Related to this new functionality, 4 new Library routines were added: MinimizeTensorComponents, NumberOfIndependentTensorComponents, RelabelTensorComponents and RedefineTensorComponents
Define an antisymmetric tensor with two indices
Although the system knows that Fμ,ν is antisymmetric,
Fmu,nu + Fnu,mu
by default the components of Fμ,ν do not automatically reflect that, it is necessary to use the simplifier of the Physics package, Simplify
F1,2 + F2,1
Likewise, computing the array form of Fμ,ν we do not see the elements of the diagonal equal to 0, nor the lower-left triangle equal to the upper-right triangle but with a different sign:
This new functionality, here called minimizetensorcomponents, makes the symmetries of the tensor explicitly reflected in its components. There are three ways to use it. First, one can minimize the number of tensor components of a tensor previously defined. For example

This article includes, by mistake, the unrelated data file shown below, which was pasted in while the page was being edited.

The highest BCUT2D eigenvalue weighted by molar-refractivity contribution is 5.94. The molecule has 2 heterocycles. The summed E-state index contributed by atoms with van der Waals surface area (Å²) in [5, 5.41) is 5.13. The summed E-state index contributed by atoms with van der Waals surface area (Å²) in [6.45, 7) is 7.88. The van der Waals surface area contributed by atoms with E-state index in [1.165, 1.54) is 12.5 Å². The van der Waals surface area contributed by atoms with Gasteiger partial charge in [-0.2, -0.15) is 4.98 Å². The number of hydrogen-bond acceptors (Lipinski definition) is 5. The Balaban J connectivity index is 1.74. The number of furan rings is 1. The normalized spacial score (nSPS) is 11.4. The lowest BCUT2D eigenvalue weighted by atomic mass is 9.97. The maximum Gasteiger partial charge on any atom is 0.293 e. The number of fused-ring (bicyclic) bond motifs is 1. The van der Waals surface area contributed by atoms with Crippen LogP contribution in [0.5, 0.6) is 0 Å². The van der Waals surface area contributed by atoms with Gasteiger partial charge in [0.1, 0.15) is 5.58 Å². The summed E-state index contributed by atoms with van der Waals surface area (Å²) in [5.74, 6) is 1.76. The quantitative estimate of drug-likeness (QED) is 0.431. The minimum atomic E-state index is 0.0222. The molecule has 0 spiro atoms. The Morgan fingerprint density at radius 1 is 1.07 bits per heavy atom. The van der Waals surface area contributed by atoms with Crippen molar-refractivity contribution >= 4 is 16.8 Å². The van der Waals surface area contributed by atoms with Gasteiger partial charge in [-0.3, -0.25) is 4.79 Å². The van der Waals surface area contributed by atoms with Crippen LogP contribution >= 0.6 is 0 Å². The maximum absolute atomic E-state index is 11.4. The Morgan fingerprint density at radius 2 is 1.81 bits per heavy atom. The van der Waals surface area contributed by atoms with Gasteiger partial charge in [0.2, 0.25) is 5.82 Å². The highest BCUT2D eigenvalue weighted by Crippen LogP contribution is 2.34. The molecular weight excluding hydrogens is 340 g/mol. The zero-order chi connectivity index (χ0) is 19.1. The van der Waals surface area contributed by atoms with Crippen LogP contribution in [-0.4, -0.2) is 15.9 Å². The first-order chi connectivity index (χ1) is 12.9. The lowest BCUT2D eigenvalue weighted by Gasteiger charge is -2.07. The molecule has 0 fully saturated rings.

After this, both (63) and (64) are automatically equal to 0 without having to use Simplify
And the output of TensorArray in (67) becomes equal to (68).
NOTE: after using minimizetensorcomponents in the definition of a tensor, say F, all the keywords implemented for Physics tensors are available for the F:
Alternatively, one can define a tensor, specifying that the symmetries should be taken into account to minimize the number of its components passing the keyword minimizetensorcomponents to Define.
Define a tensor with the symmetries of the Riemann tensor, that is, a tensor of 4 indices that is symmetric with respect to interchanging the positions of the 1st and 2nd pair of indices and antisymmetric with respect to interchanging the position of its 1st and 2nd indices, or 3rd and 4th indices, and minimizing the number of tensor components